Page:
Making Collapsible Content with jQuery


One thing that you might want to do if you have very long lists of content is make them collapse or not display until the user clicks on a trigger that makes the content appear. A good example of this is the ITCS Service Catalog. If the page displayed all the links at once, the page gets very long, so instead we displayed the categories, then reveal the links when the user clicks on the category name.

To do this, we use jQuery, an open source JavaScript library.  Since jQuery is loaded on every CommonSpot page, all of its library functions are readily available for you to use at any time.  This tutorial only some of the most simple tasks that  jQuery is capable of. You can read about everything it can do at the jQuery Documentation site.

Setting up the HTML Content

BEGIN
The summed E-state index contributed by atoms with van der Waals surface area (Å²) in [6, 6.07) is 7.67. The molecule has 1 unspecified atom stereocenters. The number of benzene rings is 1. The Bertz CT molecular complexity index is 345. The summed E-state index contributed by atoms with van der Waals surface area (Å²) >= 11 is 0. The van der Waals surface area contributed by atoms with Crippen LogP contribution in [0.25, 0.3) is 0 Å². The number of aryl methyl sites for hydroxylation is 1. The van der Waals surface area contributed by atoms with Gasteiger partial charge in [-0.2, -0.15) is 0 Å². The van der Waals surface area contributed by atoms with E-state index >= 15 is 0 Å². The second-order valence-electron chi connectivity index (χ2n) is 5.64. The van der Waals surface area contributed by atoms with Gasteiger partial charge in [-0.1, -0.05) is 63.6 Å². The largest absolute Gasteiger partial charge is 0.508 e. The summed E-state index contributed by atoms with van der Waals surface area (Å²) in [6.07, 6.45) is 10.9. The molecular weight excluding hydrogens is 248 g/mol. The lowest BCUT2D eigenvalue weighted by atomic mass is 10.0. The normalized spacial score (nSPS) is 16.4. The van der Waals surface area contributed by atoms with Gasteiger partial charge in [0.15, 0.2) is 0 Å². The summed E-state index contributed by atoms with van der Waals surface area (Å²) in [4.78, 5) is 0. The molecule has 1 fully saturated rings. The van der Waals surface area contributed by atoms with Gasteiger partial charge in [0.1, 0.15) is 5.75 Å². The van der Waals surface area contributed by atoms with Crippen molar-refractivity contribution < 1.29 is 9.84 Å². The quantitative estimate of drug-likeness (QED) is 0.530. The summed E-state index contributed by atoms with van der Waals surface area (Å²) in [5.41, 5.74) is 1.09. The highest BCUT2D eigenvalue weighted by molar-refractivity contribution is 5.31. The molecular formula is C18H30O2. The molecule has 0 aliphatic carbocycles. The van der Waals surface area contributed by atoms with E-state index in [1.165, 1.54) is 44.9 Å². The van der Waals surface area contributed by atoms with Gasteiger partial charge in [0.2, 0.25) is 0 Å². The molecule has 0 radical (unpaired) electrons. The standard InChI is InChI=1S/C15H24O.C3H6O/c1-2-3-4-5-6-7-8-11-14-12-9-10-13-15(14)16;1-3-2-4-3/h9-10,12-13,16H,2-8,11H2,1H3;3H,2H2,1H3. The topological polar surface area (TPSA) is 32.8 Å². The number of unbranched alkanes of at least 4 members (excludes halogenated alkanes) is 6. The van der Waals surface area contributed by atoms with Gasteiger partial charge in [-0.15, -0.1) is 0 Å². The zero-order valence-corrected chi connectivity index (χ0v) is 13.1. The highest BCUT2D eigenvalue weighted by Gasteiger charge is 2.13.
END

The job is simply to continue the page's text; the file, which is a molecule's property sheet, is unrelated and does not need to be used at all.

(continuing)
The first step to cover is to create the list without hiding it. This is important, because if you hide it by default, then users who have disabled JavaScript will not be able to see the links that you are creating. I made a page with the list of links that are in the tool bar on the ECU Homepage, and some text that will be the trigger for displaying and hiding the links. The HTML for the content is this:

<p>Click Here to Toggle Links</p>
<ul id="hideableContent">
 <li><a href="">Blackboard</a></li>
 <li><a href="">Help Desk</a></li>
 <li><a href="">PirateId</a></li>
 <li><a href="/csecu/links_index.cfm">A to Z Index</a></li>
 <li><a href="/banner">Banner</a></li>
 <li><a href="/cs-ecu/email_phone.cfm">Email/Phone</a></li>
 <li><a href="">OneStop</a></li>
 <li><a href="/cs-ecu/calendar.cfm">Calendar</a></li>